For starters, only total cholesterol (TC) and TG are directly measured. HDL-C is indirectly measured, and LDL-C is actually calculated according to a formula that assumes VLDL is about 20% of TG. It turns out this assumption is not often correct.
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Old 04-25-2014, 08:37 AM   #8
Luke Sirakos
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Re: Unrestricted Paleolithic Diet is Associated with Unfavorable Changes to Blood Lipids in Healthy Subjects.

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Originally Posted by Joseph Regan View Post
None the less its a very interesting, but small, observation. I don't think anyone should jump on the anti paleo bandwagon just yet. One flaw is see with paleo as a whole, is the lack of blood monitoring in the entire community. I don't know of many, if any, paleo people that get blood monitored to determine if what they are doing is beneficial or harmful. Regardless, the findings are fun to keep track of.
I think one of the biggest issues with the paleo diet was highlighted here thanks to the lack of restrictions. People tend to get into paleo eating and assume just because something is not on the banned list (dairy, legumes, grains) then it is healthy and they can eat as much as they want. That typically slides into people saying something like, "Oh I eat 90% paleo" or in other words they eat 5 pieces of bacon a day and will also partake from the banned list but they still think they are eating healthy.

Very rarely in the real world do you see people stick to a strict paleo diet for more than 30 days, usually during a "challenge", mainly because it is a pain to do so. Another reason I don't see it being a viable diet for most people, if they just stuck to eating healthy foods (whole and limited processed) while allowing for the occasional treat they would be better off. Instead you get people trying to follow an unnecessarily restrictive diet, they eventually stray, but they keep the mentality that they can eat as much as they want.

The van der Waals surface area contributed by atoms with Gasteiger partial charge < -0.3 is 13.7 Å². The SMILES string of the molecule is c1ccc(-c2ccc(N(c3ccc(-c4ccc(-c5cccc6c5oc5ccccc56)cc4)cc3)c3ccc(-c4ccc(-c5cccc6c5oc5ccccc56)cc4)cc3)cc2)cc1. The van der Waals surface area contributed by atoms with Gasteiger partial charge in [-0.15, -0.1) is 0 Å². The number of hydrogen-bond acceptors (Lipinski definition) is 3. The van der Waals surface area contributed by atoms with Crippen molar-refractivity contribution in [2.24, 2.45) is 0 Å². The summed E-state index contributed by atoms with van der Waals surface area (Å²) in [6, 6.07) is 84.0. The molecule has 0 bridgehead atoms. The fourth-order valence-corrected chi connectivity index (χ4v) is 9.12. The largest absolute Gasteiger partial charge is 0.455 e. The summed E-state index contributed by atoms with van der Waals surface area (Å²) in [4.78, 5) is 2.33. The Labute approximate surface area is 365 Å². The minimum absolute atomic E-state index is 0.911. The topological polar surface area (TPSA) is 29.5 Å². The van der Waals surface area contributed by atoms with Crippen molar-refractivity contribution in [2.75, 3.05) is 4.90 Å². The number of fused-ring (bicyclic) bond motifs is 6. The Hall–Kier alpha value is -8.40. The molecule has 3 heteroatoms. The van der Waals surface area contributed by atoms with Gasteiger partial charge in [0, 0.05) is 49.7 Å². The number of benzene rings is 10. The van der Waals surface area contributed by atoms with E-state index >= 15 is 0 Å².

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Old 04-25-2014, 10:34 AM   #9
Matt Shaffer
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Re: Unrestricted Paleolithic Diet is Associated with Unfavorable Changes to Blood Lipids in Healthy Subjects.

Protein is not protein is not protein. I wold like to know the sources of said protein. There needs to be a similar study done using pastured ruminants and wild caught fish.
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Old 04-25-2014, 10:45 AM   #10
Luke Sirakos
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Re: Unrestricted Paleolithic Diet is Associated with Unfavorable Changes to Blood Lipids in Healthy Subjects.

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Originally Posted by Matt Shaffer View Post
Protein is not protein is not protein. I wold like to know the sources of said protein. There needs to be a similar study done using pastured ruminants and wild caught fish.
Would you say that realistically the majority of paleo dieters eat only, or a majority of their meats from pastured ruminants and wild caught fish?

The point of the study wasn't to look at a super strict version of the paleo diet, it was even stated as such with "Unrestricted" being in the title. The point was more to see the impact it makes in real world conditions.